Sheriff Appeal Court affirms decision that evidence of receipt of notice required for decree in unopposed simple procedure claim
The Sheriff Appeal Court has upheld the decision of a summary sheriff that evidence of receipt of a service notice was necessary with any execution of postal service in simple procedure actions where no response is made by the respondent party.
About this case:
- Citation: SAC (Civ) 31
- Court:Sheriff Appeal Court
- Judge:Sheriff Principal Craig Turnbull
Appellant Cabot Financial (UK) Ltd sought decree of payment from respondent Ryan Bell, who did not respond to a notice of proceedings sent to him in July 2021. It argued that the summary sheriff at Falkirk Sheriff Court had erred in failing to grant decree.
The appeal was heard by Sheriffs Principal Marysia Lewis, Craig Turnbull, and Derek Pyle. Forrest, advocate, appeared for the appellant. The respondent made no appearance, and Blockley, advocate, appeared as an amicus curiae.
Presumption of delivery
The appellant was authorised by the court to raise proceedings against Mr Bell on 19 July 2021 and did so on 23 July of that year. No response was lodged by Mr Bell by the last day of 6 September. On 9 September, the appellant’s agents applied for decree, however the sheriff declined to grant decree in the absence of a Royal Mail Track & Trace receipt or other evidence of receipt.
It was the sheriff’s determination that such evidence was required where there had been postal service in a simple procedure action, and accordingly he dismissed the action. He interpreted Rule 18.2(4) of the Simple Procedure Rules 2016, which states that a Confirmation of Formal Service must be completed after formally serving a document and any evidence of delivery attached to it, as meaning that evidence that proceedings had been received required to be lodged with the court.
In its submissions the appellant argued that the presumption of delivery was applicable, and the correct interpretation of the rule did not require a claimant to lodge evidence of receipt. The summary sheriff erred in concluding that there was an obligation on a claimant to lodge evidence which is reasonably accessible. If any evidence of delivery was required, evidence of posting, in the form of a receipt stamped by the Post Office, amounted to the same thing.
For the amicus curiae it was submitted that the correct interpretation of the rule was that evidence of delivery required to be lodged, the operative word being “must”. In cases where there were questions about the validity of service and a party had not entered process, the sheriff was entitled to seek evidence of delivery so that he might be satisfied that service had been effected.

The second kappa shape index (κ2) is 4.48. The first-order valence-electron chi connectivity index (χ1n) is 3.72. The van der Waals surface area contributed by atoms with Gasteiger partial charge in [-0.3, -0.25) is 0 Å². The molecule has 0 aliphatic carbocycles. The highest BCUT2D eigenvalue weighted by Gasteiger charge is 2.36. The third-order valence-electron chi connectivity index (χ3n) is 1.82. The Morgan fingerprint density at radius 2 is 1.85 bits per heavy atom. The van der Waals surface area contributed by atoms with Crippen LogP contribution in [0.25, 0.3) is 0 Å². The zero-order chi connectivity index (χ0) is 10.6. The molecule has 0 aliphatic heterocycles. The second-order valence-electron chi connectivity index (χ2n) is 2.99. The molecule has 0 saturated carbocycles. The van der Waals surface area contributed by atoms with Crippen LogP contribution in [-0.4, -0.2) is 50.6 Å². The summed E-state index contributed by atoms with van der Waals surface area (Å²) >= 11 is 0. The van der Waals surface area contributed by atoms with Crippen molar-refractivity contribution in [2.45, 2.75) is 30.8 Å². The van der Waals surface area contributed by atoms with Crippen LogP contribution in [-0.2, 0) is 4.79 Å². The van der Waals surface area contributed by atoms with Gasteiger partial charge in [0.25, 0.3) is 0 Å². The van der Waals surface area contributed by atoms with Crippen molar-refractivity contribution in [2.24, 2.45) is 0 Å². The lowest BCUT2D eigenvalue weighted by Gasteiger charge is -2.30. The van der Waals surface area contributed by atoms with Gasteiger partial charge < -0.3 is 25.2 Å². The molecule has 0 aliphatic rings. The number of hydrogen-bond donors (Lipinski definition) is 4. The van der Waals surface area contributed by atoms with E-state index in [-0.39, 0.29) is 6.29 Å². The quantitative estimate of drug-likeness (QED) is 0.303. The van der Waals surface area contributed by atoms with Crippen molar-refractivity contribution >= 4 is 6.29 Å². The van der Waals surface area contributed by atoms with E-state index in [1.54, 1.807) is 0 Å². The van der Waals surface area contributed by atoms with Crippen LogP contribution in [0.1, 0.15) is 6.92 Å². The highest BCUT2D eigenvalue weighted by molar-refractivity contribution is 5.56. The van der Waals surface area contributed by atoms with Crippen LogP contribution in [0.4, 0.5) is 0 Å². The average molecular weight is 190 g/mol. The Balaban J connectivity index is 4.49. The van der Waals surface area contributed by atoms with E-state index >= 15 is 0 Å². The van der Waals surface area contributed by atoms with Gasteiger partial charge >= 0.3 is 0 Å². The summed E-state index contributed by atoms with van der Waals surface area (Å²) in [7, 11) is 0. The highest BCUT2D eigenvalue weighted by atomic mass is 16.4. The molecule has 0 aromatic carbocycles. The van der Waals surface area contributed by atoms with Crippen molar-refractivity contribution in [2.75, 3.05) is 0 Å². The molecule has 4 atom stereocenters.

Circumvent the requirements
Sheriff Principal Turnbull, delivering the opinion of the court, explained: “In the present case, the appellant’s solicitor has certified that service was effected by a next-day postal service which records delivery. Whilst nothing turns on this for the purpose of the present case, the use of the word “any” in rule 18.2(4) reflects the fact that there will not be separate evidence of delivery in certain cases. If service by post has not worked, a sheriff officer may formally serve a document in one of the ways set out in rule 18.3(1).”
He continued: “The appellant’s solicitor certified that service of the Claim Form (and associated forms) had been effected by a next-day postal service which recorded delivery and yet did not to provide the evidence of delivery, contrary to the requirements of rule 18.2(4). Where service is effected by a next-day postal service which records delivery, that record is evidence of delivery. That evidence of delivery requires to be attached to, and thus forms part of, the Confirmation of Formal Service, in accordance with rule 18.2(4). The Confirmation of Formal Service (including the evidence of delivery) must be lodged with the sheriff court.”
Noting that sheriffs in previous actions raised by the appellant had concluded that such evidence was not required, the Sheriff Principal said: “A claimant cannot circumvent the requirements of the rule by way of electing not to obtain the evidence of delivery. Absent evidence of delivery, the presumption in section 26(5) of the 2010 Act is not engaged.”
He concluded: “It follows that the conclusion reached on this issue by the sheriff in Cabot Financial v Finnegan (2021) was erroneous. The question considered by the sheriff in Cabot Financial v Donnelly (2021) was somewhat different. However, the conclusion he reached was the same and was also erroneous.”
The Sheriff Appeal Court therefore affirmed the summary sheriff’s interpretation of the 2016 Rules and refused the appeal.